Fast Jet Training

Pupils destined for fast jets face the longest training period of the three streams on offer. By the time they reach an Operational Conversion Unit they will have completed a minimum of 300 hours flying training. 120 of these are spent on basic fast jet training at 1 Flying Training School, RAF Linton-on-Ouse, flying the Shorts Tucano.

Successful students then pass to 4 Flying Training School at RAF Valley where they fly the BAe Hawk trainer. Here pupils learn to become self-reliant because unlike rotary wing and multi-engine pilots, fast jet pilots are not part of a crew. Most fly solo and must be responsible for making decisions alone. Promotional poster for the BAe Hawk aircraft, 1984

The course consists of ground school instruction, conversion to the BAe Hawk aircraft, tactics and weaponry training. Again, flight simulation forms a vital element of instruction by placing pupils into realistic virtual combat situations.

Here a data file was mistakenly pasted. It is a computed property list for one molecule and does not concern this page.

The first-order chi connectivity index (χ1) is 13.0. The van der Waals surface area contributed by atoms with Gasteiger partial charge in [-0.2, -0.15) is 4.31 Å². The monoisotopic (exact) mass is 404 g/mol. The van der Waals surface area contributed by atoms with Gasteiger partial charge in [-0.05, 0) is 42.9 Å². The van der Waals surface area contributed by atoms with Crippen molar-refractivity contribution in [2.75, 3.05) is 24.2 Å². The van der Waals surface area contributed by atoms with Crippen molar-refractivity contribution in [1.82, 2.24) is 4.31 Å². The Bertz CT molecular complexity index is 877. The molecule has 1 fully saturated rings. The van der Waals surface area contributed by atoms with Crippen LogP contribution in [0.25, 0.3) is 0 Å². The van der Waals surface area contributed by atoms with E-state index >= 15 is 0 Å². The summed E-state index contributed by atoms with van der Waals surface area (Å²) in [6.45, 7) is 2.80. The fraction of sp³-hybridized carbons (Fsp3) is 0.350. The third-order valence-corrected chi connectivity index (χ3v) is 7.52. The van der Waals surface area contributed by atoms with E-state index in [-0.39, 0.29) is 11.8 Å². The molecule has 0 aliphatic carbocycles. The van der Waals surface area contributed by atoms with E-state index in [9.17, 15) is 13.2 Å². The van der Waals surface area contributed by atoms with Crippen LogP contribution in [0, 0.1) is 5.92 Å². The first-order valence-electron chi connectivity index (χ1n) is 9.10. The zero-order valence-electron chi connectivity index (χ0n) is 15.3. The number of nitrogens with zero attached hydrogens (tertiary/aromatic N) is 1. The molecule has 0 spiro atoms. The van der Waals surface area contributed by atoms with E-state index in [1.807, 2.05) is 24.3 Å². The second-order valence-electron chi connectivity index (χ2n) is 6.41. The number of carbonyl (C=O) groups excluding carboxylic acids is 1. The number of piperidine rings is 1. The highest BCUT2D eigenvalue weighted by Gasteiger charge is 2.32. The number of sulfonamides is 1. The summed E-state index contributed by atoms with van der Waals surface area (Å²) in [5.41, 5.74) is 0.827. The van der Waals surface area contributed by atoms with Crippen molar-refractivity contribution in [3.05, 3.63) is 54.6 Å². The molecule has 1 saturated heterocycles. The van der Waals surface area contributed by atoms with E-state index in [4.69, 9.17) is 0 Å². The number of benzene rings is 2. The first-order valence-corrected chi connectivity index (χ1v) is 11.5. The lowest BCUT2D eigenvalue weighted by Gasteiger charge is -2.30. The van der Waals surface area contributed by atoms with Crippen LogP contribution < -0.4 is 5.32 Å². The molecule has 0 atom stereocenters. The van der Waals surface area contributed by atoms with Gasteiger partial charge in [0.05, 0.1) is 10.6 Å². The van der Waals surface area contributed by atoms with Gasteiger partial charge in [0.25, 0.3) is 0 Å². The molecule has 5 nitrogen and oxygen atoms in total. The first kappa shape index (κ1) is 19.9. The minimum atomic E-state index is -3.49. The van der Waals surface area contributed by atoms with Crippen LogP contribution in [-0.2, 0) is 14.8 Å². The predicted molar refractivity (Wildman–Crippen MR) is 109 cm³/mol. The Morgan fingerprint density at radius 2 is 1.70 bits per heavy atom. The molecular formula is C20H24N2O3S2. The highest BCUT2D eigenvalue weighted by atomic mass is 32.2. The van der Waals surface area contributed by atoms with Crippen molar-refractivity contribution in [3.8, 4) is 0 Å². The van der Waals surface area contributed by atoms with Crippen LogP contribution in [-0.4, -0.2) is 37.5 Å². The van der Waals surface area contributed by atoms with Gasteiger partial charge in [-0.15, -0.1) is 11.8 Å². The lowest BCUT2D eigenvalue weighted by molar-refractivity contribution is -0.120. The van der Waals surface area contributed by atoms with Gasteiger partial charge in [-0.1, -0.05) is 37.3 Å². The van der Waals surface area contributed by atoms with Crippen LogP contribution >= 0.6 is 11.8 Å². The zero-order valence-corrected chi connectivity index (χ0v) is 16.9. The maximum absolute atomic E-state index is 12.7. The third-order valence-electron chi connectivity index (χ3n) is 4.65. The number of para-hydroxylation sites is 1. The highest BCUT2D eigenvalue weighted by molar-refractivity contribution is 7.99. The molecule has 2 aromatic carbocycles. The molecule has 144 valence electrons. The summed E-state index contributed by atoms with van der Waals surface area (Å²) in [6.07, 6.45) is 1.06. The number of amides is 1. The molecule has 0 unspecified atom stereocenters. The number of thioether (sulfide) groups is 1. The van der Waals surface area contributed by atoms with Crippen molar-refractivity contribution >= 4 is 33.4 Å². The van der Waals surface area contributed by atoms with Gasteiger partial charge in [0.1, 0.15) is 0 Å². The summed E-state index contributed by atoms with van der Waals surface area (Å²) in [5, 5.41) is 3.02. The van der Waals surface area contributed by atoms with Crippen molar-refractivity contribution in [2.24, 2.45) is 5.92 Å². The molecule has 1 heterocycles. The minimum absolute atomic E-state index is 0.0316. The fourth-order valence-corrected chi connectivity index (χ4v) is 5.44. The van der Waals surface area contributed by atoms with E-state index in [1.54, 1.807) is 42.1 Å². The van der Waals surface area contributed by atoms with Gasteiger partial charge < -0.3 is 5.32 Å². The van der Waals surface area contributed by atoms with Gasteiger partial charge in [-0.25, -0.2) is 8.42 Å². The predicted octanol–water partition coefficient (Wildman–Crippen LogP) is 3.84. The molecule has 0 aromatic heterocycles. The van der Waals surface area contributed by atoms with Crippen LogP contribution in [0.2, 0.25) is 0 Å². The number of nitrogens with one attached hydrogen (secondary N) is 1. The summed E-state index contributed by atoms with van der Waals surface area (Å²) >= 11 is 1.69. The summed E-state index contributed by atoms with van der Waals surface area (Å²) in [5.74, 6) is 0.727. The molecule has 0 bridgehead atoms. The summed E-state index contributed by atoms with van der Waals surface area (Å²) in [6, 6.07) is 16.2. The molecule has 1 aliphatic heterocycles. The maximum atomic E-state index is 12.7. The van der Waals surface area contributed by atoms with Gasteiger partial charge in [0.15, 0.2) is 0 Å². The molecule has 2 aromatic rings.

Those students who pass the course are awarded their Pilot’s Wings and most will progress to conversion on front-line types such as the Panavia Tornado GR.4 and the Eurofighter Typhoon F.2. Programme for Pilot's Wings presentation at RAF Valley, 1992

Basic Fast Jet

Pupils fly 120 hours on the Shorts Tucano to develop skills including:

  • General handling
  • Formation flying
  • Low-level navigation
  • All-weather flying

The Tucano is used because its handling is similar to that of a jet, despite it being a propeller-driven aircraft. The result of months of training: A frontline RAF pilot circa 1990

Advanced Fast Jet

Ground school:

  • Airmanship
  • Meteorology
  • Aviation medicine
  • Survival training

Hawk conversion:

  • General handling
  • Night flying
  • Aircraft emergencies
  • Formation flying

Tactics and weaponry:

  • Strafing
  • Bombing
  • Composite weaponry
  • Practice intercepts
  • Simulated attack profiles
  • Evasion tactics